Filtration is one of the most commonly used unit operations in biopharmaceutical manufacturing. Available formats include direct or normal flow filtration (NFF) and cross or tangential flow filtration (TFF). These methods are used for sterilization and virus filtration, depth filtration or ultrafiltration, and diafiltration applications. Some common objectives include:
This article is the fourth in the "Elements of Biopharmaceutical Production" series and will be published in two segments. In this first segment, Anurag Rathore and Alice Wang present development and scale-up of a depth filtration step, and Jerold Martin discusses development and validation issues for a viral clearance filtration step.Anurag S. Rathore and Alice Wang, Amgen Inc.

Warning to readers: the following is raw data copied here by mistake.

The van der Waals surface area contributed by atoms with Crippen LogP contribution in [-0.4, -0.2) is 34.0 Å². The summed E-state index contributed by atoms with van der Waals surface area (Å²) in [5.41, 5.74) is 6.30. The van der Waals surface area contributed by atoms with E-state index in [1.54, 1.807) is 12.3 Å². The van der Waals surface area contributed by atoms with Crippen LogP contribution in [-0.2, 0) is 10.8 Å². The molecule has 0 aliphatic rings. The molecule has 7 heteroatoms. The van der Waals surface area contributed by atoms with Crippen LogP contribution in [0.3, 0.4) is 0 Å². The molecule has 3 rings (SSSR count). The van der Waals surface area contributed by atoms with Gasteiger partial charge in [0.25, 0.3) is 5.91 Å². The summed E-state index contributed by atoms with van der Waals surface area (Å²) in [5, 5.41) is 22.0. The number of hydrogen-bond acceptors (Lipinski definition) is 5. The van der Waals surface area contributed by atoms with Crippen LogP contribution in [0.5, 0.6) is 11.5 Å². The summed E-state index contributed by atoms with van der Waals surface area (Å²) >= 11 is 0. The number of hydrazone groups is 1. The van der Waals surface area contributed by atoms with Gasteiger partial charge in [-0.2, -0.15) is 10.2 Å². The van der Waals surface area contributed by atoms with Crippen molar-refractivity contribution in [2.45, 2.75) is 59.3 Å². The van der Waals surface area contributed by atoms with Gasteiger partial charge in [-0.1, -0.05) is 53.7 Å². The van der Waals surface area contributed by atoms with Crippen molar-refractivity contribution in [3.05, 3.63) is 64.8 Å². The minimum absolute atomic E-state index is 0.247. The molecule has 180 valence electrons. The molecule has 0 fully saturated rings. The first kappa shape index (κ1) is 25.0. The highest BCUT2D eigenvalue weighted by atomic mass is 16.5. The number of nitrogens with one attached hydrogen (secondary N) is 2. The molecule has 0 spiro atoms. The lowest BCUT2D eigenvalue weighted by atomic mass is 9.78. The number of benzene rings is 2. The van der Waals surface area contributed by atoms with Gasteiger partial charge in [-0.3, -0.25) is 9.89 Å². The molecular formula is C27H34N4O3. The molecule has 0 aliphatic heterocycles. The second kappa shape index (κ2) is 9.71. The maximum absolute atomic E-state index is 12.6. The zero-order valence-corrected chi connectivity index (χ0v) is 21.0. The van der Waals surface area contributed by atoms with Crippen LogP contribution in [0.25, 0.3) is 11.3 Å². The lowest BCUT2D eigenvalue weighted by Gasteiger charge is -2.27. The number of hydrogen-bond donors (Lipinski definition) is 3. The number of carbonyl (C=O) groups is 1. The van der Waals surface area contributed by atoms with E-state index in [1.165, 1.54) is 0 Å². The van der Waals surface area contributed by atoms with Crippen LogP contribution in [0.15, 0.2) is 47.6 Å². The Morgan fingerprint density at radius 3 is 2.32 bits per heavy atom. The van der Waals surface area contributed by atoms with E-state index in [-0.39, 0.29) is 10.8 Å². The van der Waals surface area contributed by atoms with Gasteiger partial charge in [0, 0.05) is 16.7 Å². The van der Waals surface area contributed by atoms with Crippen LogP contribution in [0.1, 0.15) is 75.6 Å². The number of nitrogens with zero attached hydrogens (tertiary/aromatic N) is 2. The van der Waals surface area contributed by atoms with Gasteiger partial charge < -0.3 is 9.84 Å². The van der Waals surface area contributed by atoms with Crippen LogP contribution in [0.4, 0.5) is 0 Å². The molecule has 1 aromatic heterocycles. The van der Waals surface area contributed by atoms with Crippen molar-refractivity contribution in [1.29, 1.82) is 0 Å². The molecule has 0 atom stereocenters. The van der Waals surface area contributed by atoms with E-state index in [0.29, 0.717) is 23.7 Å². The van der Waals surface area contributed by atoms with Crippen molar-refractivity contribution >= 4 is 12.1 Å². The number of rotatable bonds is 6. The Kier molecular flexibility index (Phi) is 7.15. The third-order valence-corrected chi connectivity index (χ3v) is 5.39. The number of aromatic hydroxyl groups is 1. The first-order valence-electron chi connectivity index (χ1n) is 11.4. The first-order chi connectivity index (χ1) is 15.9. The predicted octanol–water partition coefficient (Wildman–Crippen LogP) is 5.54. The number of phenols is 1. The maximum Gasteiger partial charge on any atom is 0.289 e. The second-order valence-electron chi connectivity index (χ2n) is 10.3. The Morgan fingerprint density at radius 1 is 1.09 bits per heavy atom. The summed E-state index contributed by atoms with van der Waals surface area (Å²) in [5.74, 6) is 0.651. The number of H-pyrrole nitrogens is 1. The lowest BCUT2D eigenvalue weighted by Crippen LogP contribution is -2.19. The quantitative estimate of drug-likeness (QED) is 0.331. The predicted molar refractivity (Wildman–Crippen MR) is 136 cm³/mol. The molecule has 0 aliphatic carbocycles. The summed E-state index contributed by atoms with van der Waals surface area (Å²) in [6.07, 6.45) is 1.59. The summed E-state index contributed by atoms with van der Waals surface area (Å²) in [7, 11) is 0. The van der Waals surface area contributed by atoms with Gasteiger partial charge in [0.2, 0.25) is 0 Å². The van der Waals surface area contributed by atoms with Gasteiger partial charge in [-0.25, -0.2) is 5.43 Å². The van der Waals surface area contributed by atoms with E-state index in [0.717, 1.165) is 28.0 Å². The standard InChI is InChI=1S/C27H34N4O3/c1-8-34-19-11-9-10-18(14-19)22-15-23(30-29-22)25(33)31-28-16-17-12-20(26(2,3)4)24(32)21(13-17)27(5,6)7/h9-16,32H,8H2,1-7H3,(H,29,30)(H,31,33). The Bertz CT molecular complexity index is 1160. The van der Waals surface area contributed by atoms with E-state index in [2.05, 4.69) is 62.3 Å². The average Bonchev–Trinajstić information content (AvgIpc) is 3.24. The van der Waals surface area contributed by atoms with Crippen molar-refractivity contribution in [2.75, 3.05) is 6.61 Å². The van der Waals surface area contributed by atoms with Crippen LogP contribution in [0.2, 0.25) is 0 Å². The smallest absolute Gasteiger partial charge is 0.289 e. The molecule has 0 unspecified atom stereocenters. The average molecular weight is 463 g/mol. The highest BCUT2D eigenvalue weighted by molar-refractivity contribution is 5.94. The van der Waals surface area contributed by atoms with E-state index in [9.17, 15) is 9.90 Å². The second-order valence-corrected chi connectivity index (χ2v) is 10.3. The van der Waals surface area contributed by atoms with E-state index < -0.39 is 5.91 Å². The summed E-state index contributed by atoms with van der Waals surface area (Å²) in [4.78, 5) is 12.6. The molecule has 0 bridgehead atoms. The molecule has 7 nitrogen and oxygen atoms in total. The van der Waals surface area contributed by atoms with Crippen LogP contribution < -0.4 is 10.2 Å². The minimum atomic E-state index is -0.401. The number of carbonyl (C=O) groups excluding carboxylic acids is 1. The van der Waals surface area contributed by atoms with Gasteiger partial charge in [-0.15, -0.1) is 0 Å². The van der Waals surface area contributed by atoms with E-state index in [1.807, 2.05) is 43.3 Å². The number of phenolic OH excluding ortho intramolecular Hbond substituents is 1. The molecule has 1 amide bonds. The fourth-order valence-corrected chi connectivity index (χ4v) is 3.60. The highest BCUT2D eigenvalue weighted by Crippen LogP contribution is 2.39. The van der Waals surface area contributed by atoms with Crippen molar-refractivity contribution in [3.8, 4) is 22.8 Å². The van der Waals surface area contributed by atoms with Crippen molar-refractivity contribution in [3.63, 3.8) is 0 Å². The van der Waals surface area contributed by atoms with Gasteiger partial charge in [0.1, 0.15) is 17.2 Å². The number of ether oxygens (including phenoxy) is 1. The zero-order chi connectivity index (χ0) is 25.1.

Process Development and Scale-up for Depth Filtration The following shows the development of a robust depth filtration step for clarification.1 We wanted to design a robust and scaleable depth filtration step that could maximize product recovery (in this case, a protein expressed in Pichia pastoris) and that could handle varying % solids content in the feed stream from the preceding centrifugation step. First, we performed a screening study using various depth filters available on the market that met our manufacturing process criteria. Second, we chose filters based on the screening data; we directly and thoroughly compared those filters to determine the best performing filter. Then, we performed characterization studies on the chosen filter to ensure robust performance at scale. Finally, we scaled the filtration step up to pilot scale and compared its performance under these conditions.